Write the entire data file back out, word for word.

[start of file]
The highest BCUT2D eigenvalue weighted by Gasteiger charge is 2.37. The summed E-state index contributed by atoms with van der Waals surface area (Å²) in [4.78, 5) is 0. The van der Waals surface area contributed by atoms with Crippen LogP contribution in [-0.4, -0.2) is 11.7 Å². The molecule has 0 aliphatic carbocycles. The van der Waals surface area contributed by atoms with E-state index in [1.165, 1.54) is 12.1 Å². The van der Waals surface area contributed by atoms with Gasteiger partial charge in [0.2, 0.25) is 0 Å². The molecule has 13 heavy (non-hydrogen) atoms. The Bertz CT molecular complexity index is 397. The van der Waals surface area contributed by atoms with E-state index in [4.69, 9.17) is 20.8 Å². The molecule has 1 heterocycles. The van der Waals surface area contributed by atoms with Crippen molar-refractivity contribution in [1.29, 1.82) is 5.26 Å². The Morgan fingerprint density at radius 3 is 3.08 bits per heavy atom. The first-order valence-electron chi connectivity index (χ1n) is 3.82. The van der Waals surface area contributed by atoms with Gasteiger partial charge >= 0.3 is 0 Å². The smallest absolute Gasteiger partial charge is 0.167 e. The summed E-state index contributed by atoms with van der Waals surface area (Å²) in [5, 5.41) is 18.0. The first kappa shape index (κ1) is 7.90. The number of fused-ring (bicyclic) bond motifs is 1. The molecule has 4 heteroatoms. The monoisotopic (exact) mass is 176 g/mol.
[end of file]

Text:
The highest BCUT2D eigenvalue weighted by Gasteiger charge is 2.37. The summed E-state index contributed by atoms with van der Waals surface area (Å²) in [4.78, 5) is 0. The van der Waals surface area contributed by atoms with Crippen LogP contribution in [-0.4, -0.2) is 11.7 Å². The molecule has 0 aliphatic carbocycles. The van der Waals surface area contributed by atoms with E-state index in [1.165, 1.54) is 12.1 Å². The van der Waals surface area contributed by atoms with Gasteiger partial charge in [0.2, 0.25) is 0 Å². The molecule has 13 heavy (non-hydrogen) atoms. The Bertz CT molecular complexity index is 397. The van der Waals surface area contributed by atoms with E-state index in [4.69, 9.17) is 20.8 Å². The molecule has 1 heterocycles. The van der Waals surface area contributed by atoms with Crippen molar-refractivity contribution in [1.29, 1.82) is 5.26 Å². The Morgan fingerprint density at radius 3 is 3.08 bits per heavy atom. The first-order valence-electron chi connectivity index (χ1n) is 3.82. The van der Waals surface area contributed by atoms with Gasteiger partial charge >= 0.3 is 0 Å². The smallest absolute Gasteiger partial charge is 0.167 e. The summed E-state index contributed by atoms with van der Waals surface area (Å²) in [5, 5.41) is 18.0. The first kappa shape index (κ1) is 7.90. The number of fused-ring (bicyclic) bond motifs is 1. The molecule has 4 heteroatoms. The monoisotopic (exact) mass is 176 g/mol.